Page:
Review: Relentlessly upbeat 'Trolls World Tour' delivers generic message of positivity
Sequel to 2016's "Trolls" features wall-to-wall pop music hits
If anything, "Trolls World Tour" is a triumph of music licensing.
The sequel to 2016's "Trolls" features a rainbow of pop music earworms, from Daft Punk to Scorpions to Cyndi Lauper to Chic to Deee-Lite, and that's just in the film's chaotic first few minutes. The lawyers involved for all parties are the real heroes here.
I mention music first because "Trolls World Tour" is strictly a music-first proposition: In terms of priorities, story and character lag far behind the film's soundtrack and its visual template.
Luckily those songs are catchy enough and its look — it exists in a world of cloth materials and quilted patchworks, like it takes place inside one of your grandmother's blankets — that its nonsensical story doesn't detract from the overall experience.
About that story: we learn that the "Trolls" world is divided into six sects, all based on musical genres. There's the techno, country, rock, classical, funk and pop territories; oddly, hip-hop warrants only a passing mention in this universe.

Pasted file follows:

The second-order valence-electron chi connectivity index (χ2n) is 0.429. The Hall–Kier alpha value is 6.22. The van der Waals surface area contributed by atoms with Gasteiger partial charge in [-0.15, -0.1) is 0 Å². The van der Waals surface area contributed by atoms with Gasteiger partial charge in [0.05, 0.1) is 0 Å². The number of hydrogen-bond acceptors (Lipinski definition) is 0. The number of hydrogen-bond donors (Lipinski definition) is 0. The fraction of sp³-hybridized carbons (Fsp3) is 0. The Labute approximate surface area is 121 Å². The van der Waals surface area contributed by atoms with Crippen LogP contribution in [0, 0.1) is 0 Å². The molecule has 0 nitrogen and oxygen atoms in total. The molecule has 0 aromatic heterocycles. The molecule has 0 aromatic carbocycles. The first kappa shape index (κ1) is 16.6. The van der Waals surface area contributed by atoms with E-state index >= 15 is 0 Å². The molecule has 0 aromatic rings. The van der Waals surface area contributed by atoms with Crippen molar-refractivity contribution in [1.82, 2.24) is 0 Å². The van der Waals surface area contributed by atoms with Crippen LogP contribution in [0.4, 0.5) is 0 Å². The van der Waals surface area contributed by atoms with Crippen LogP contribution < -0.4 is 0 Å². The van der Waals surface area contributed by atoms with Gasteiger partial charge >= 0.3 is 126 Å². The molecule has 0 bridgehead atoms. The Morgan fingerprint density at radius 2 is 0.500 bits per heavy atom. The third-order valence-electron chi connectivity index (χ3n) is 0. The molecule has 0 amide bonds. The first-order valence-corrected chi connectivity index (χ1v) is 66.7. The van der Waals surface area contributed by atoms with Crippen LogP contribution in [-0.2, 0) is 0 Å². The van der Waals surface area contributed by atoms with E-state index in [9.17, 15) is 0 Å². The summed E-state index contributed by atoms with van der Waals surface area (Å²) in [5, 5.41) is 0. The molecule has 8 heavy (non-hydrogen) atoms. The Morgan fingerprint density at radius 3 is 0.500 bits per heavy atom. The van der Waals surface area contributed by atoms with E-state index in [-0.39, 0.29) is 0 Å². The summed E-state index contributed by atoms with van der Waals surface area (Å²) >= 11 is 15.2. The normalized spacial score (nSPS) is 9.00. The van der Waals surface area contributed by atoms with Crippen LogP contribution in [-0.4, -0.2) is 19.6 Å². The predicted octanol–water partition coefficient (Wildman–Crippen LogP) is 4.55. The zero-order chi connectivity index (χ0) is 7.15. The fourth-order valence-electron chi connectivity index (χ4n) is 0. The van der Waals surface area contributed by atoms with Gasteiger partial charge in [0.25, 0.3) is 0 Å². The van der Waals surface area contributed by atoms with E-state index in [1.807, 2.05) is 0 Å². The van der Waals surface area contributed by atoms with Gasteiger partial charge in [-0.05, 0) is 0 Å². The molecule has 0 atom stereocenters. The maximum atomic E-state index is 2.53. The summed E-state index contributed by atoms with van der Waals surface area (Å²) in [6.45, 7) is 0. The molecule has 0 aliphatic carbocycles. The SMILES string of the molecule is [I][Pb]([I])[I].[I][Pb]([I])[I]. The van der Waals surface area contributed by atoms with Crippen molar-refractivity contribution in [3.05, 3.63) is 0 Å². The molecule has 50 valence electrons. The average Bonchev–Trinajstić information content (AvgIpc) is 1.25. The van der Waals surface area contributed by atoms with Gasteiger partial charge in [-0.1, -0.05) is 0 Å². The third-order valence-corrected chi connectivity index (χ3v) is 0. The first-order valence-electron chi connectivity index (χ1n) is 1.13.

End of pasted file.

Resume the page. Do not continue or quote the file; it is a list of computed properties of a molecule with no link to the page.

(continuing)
Rock n' roll troll Barb (voice of Rachel Bloom) is out to rule all the kingdoms and turn the trolls world into one big mosh pit; it's up to Poppy (Anna Kendrick) and Branch (Justin Timberlake) to stop her by going on a musical journey and collecting magical pieces of string from each of the lands, blah blah blah.
What we have here is a journey about people's (or Trolls', if you will) differences, the musical genres acting as stand-ins for various cultures. And it doesn't take a music major to guess it's all gonna end in a climactic mash-up featuring the best of all worlds, in one big musical triumph that shows that despite our differences, we're all the same inside.
It's a good lesson, if not the most original, but it's delivered in an upbeat package with an eye-popping color palate. Its energy never lets up and it remains relentlessly positive, even if that positivity is often manic.
"Trolls World Tour" is the equivalent of jazz fingers being mercilessly waved in your face: sure it's annoying, but after awhile you can't help but smile.
'Trolls World Tour'
Rated PG: for some mild rude humor
Running time: 91 minutes